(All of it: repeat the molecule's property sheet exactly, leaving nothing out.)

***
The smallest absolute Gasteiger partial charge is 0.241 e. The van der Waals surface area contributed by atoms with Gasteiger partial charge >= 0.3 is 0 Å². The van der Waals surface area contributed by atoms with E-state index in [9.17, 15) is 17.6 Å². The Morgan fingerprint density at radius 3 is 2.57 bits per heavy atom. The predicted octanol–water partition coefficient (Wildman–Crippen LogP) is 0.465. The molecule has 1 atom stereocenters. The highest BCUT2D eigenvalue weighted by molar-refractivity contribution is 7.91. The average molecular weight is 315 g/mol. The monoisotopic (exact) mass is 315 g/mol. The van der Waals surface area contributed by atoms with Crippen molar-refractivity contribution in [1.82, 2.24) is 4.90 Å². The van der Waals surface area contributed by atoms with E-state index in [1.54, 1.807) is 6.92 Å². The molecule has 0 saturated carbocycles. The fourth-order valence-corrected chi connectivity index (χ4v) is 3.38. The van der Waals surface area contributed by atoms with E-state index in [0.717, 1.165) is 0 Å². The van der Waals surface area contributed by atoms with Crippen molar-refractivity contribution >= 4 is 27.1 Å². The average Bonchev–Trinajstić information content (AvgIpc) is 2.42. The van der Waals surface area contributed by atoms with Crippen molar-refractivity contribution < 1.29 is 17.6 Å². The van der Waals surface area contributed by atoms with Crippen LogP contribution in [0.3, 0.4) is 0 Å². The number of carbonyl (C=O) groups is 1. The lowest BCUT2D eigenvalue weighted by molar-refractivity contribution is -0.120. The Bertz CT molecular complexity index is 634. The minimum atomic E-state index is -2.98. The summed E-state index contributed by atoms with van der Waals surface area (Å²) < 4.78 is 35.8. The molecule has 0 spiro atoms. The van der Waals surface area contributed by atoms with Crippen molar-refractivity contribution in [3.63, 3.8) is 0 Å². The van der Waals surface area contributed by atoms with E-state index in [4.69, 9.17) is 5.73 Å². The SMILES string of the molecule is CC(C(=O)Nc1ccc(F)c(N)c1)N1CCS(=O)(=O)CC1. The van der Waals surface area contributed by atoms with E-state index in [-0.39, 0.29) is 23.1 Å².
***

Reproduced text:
The smallest absolute Gasteiger partial charge is 0.241 e. The van der Waals surface area contributed by atoms with Gasteiger partial charge >= 0.3 is 0 Å². The van der Waals surface area contributed by atoms with E-state index in [9.17, 15) is 17.6 Å². The Morgan fingerprint density at radius 3 is 2.57 bits per heavy atom. The predicted octanol–water partition coefficient (Wildman–Crippen LogP) is 0.465. The molecule has 1 atom stereocenters. The highest BCUT2D eigenvalue weighted by molar-refractivity contribution is 7.91. The average molecular weight is 315 g/mol. The monoisotopic (exact) mass is 315 g/mol. The van der Waals surface area contributed by atoms with Crippen molar-refractivity contribution in [1.82, 2.24) is 4.90 Å². The van der Waals surface area contributed by atoms with E-state index in [1.54, 1.807) is 6.92 Å². The molecule has 0 saturated carbocycles. The fourth-order valence-corrected chi connectivity index (χ4v) is 3.38. The van der Waals surface area contributed by atoms with E-state index in [0.717, 1.165) is 0 Å². The van der Waals surface area contributed by atoms with Crippen molar-refractivity contribution >= 4 is 27.1 Å². The average Bonchev–Trinajstić information content (AvgIpc) is 2.42. The van der Waals surface area contributed by atoms with Crippen molar-refractivity contribution < 1.29 is 17.6 Å². The van der Waals surface area contributed by atoms with Crippen LogP contribution in [0.3, 0.4) is 0 Å². The number of carbonyl (C=O) groups is 1. The lowest BCUT2D eigenvalue weighted by molar-refractivity contribution is -0.120. The Bertz CT molecular complexity index is 634. The minimum atomic E-state index is -2.98. The summed E-state index contributed by atoms with van der Waals surface area (Å²) < 4.78 is 35.8. The molecule has 0 spiro atoms. The van der Waals surface area contributed by atoms with Crippen molar-refractivity contribution in [3.63, 3.8) is 0 Å². The van der Waals surface area contributed by atoms with E-state index in [4.69, 9.17) is 5.73 Å². The SMILES string of the molecule is CC(C(=O)Nc1ccc(F)c(N)c1)N1CCS(=O)(=O)CC1. The van der Waals surface area contributed by atoms with E-state index in [-0.39, 0.29) is 23.1 Å².